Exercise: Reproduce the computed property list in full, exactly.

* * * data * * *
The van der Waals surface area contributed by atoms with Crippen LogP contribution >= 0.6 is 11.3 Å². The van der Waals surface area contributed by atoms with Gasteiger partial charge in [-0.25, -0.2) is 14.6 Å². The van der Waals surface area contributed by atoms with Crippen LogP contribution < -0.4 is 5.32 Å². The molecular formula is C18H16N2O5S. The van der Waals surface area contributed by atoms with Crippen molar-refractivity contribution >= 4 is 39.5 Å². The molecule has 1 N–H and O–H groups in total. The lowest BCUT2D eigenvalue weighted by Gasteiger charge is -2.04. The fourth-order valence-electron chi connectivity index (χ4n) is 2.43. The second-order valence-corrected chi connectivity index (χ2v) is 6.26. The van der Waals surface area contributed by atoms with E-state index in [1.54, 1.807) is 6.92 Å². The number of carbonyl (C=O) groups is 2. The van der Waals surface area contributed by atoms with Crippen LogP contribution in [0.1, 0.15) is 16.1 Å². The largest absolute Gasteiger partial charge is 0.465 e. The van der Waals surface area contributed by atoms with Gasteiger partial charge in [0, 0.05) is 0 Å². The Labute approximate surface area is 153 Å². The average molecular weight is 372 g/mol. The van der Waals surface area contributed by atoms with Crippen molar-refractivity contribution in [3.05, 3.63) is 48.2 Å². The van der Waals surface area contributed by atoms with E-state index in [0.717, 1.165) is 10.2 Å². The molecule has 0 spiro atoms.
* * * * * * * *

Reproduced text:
The van der Waals surface area contributed by atoms with Crippen LogP contribution >= 0.6 is 11.3 Å². The van der Waals surface area contributed by atoms with Gasteiger partial charge in [-0.25, -0.2) is 14.6 Å². The van der Waals surface area contributed by atoms with Crippen LogP contribution < -0.4 is 5.32 Å². The molecular formula is C18H16N2O5S. The van der Waals surface area contributed by atoms with Crippen molar-refractivity contribution >= 4 is 39.5 Å². The molecule has 1 N–H and O–H groups in total. The lowest BCUT2D eigenvalue weighted by Gasteiger charge is -2.04. The fourth-order valence-electron chi connectivity index (χ4n) is 2.43. The second-order valence-corrected chi connectivity index (χ2v) is 6.26. The van der Waals surface area contributed by atoms with E-state index in [1.54, 1.807) is 6.92 Å². The number of carbonyl (C=O) groups is 2. The van der Waals surface area contributed by atoms with Crippen LogP contribution in [0.1, 0.15) is 16.1 Å². The largest absolute Gasteiger partial charge is 0.465 e. The van der Waals surface area contributed by atoms with Gasteiger partial charge in [0, 0.05) is 0 Å². The Labute approximate surface area is 153 Å². The average molecular weight is 372 g/mol. The van der Waals surface area contributed by atoms with Crippen molar-refractivity contribution in [3.05, 3.63) is 48.2 Å². The van der Waals surface area contributed by atoms with E-state index in [0.717, 1.165) is 10.2 Å². The molecule has 0 spiro atoms.